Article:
A recommendation from Scott Milder, President and CEO, Friends of Texas Public Schools
Improving public education, or “fixing our failing schools”, as the critics and self-proclaimed education reform experts like to condemn, has been and will continue to be at the very top of the list of political issues. The 2013 Legislative Session has yet to begin, but the political machine is already racing to pass whatever its latest agendas are for public education. As ambassadors for Texas public schools and the profession, we should adopt a new approach. In fact, I recommend this be our standard message henceforth when engaging in discussion or debate about strengthening public education. We are not doing any good for our students or those who work in our schools by conceding that our schools are failing, which is essentially what we are doing when we engage in this education reform debate without first acknowledging our achievements.
FOLLOW THIS SCRIPT WHEN ENGAGED IN REFORM DISCUSSION
“First thing we can do to strengthen (NOT REFORM) our public schools in Texas is to recognize educators for their incredible achievements, particularly over the last 10 years. No one wants our students to excel more than those of us who work in our schools, but it is getting more and more difficult against the rhetoric and mean-spirited criticism that consumes the debate about fixing our public schools. You all are so focused on improving test scores that you are beating down the caring, dedicated professionals who pour their hearts and souls into our students. As a professional educator and on behalf of all educators, I resent the insinuation that we are failures. Our schools are better today than ever before and our students are achieving at higher levels than ever before.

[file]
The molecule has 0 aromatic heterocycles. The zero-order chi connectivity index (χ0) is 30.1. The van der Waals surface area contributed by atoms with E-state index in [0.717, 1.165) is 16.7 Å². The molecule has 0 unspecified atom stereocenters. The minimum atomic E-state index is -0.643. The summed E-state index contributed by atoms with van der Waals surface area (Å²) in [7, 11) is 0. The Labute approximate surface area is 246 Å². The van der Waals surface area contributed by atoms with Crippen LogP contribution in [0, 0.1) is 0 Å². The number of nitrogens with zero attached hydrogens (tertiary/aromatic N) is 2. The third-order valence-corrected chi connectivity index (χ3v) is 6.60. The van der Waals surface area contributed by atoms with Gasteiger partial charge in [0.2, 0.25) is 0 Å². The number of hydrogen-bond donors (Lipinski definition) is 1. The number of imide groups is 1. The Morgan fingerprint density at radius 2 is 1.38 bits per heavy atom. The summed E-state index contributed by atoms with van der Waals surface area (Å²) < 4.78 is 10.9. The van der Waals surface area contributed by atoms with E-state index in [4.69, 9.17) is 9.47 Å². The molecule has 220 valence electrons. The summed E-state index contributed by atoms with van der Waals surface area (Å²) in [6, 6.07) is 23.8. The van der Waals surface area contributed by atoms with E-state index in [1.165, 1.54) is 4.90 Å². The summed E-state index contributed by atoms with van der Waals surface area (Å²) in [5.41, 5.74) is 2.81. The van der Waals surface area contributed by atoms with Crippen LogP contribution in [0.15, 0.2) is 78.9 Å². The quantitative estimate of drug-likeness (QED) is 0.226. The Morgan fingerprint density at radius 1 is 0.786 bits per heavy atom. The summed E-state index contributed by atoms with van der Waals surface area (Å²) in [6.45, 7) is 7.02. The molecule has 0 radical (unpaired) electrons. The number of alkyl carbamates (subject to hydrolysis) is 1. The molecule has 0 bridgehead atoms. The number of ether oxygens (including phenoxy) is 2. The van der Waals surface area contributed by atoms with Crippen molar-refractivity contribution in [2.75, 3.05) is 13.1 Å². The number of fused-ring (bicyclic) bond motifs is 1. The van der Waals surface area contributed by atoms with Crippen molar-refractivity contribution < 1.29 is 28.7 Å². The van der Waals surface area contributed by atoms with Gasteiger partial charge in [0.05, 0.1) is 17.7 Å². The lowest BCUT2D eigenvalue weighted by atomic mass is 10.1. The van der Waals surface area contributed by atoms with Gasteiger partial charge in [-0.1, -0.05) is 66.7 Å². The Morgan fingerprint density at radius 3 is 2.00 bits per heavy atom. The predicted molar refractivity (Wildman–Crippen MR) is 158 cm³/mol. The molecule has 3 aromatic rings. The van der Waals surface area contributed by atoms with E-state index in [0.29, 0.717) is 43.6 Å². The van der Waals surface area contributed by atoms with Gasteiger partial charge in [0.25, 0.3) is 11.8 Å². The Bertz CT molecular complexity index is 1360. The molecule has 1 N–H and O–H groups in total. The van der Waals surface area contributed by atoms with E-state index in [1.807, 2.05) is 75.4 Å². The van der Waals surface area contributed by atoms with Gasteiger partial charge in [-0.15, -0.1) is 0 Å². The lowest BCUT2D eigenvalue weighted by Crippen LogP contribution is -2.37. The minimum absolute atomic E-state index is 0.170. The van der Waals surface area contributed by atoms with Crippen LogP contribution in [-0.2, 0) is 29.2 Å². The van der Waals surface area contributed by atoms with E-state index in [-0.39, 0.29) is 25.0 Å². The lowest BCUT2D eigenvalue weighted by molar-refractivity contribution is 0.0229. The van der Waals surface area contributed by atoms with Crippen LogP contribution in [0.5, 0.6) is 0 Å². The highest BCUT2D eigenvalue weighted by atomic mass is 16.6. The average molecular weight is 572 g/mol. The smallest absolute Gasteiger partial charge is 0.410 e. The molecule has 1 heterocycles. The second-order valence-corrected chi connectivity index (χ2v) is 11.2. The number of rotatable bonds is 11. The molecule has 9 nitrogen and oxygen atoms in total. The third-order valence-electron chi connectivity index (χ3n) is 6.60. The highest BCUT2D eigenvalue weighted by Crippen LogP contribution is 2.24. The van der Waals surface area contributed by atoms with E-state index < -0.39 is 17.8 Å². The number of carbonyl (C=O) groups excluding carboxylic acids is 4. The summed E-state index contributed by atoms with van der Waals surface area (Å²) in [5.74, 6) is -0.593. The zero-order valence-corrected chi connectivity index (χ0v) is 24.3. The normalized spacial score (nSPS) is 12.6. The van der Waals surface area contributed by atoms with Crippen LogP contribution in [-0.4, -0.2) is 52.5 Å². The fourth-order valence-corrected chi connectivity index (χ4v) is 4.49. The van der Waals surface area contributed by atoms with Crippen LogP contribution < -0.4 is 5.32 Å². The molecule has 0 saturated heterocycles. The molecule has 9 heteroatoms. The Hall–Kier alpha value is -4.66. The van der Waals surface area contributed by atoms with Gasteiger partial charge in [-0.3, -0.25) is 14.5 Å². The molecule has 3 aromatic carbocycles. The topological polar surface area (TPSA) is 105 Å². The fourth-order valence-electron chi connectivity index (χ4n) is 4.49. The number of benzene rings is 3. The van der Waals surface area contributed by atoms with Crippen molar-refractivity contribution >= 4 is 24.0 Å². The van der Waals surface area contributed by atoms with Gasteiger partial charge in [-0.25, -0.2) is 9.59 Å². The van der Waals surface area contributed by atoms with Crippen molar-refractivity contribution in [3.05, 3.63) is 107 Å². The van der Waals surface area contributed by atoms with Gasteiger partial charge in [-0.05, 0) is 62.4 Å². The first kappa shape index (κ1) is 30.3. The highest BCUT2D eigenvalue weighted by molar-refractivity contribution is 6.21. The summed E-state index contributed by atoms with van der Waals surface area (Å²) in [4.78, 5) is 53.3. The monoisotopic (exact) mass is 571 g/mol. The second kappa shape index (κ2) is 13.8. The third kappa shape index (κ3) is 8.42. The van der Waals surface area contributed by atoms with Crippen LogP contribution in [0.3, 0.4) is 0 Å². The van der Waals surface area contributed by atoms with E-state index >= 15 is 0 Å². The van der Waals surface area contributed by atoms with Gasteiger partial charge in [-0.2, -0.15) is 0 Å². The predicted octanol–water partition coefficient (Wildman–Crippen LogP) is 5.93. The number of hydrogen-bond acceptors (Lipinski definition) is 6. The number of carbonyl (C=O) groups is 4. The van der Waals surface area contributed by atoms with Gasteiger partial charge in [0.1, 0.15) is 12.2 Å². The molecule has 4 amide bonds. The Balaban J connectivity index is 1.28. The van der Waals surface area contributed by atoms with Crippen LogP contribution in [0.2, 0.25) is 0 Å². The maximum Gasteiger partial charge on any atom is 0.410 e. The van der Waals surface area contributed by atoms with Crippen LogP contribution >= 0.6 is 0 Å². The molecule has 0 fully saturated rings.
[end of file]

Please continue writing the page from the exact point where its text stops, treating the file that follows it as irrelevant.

“What can we do to improve? I’ll tell you what we can do. Change your approach. Try lifting the spirits of those working in our schools rather than beating them over the head and demanding improvement. You can’t say we love our teachers and we support our teachers, then condemn their work! It’s hypocrisy at its finest and it is insulting.
“I bet you didn’t know…
- Exit-level science scores during the TAKS era rose from 47% passing in 2003 to 91% passing in 2011
- Exit-level math scores during the TAKS era rose from 44% passing in 2003 to 90% passing in 2011
- Exit-level social studies scores during the TAKS era rose from 78% passing in 2003 to 99% passing in 2011
- Exit-level English scores during the TAKS era rose from 61% passing in 2003 to 95% passing in 2011
- More than 92 percent of the 319,588 students in the Class of 2011 either graduated in four years or continued high school for a fifth year.
- Texas students in every major ethnic group significantly outscored their peers nationally on the 8th grade National Assessment of Educational Progress (NAEP) science test
- Only 3 pennies of every education dollar are spent on central administration in this state
- 61 cents of every education dollar is spent on teacher salaries, curriculum, instructional materials, and instructional classroom aides.
- Only 3 pennies of every education dollar are allocated for all extracurricular activities, including football
- More than 99% of Texas teachers are considered Highly Qualified as defined by No Child Left Behind
“All of this data is sourced on the Friends of Texas Public Schools website and is the official data released by the State.
“Now, let’s talk about how we can achieve even more.”
END OF SCRIPT
– Scott Milder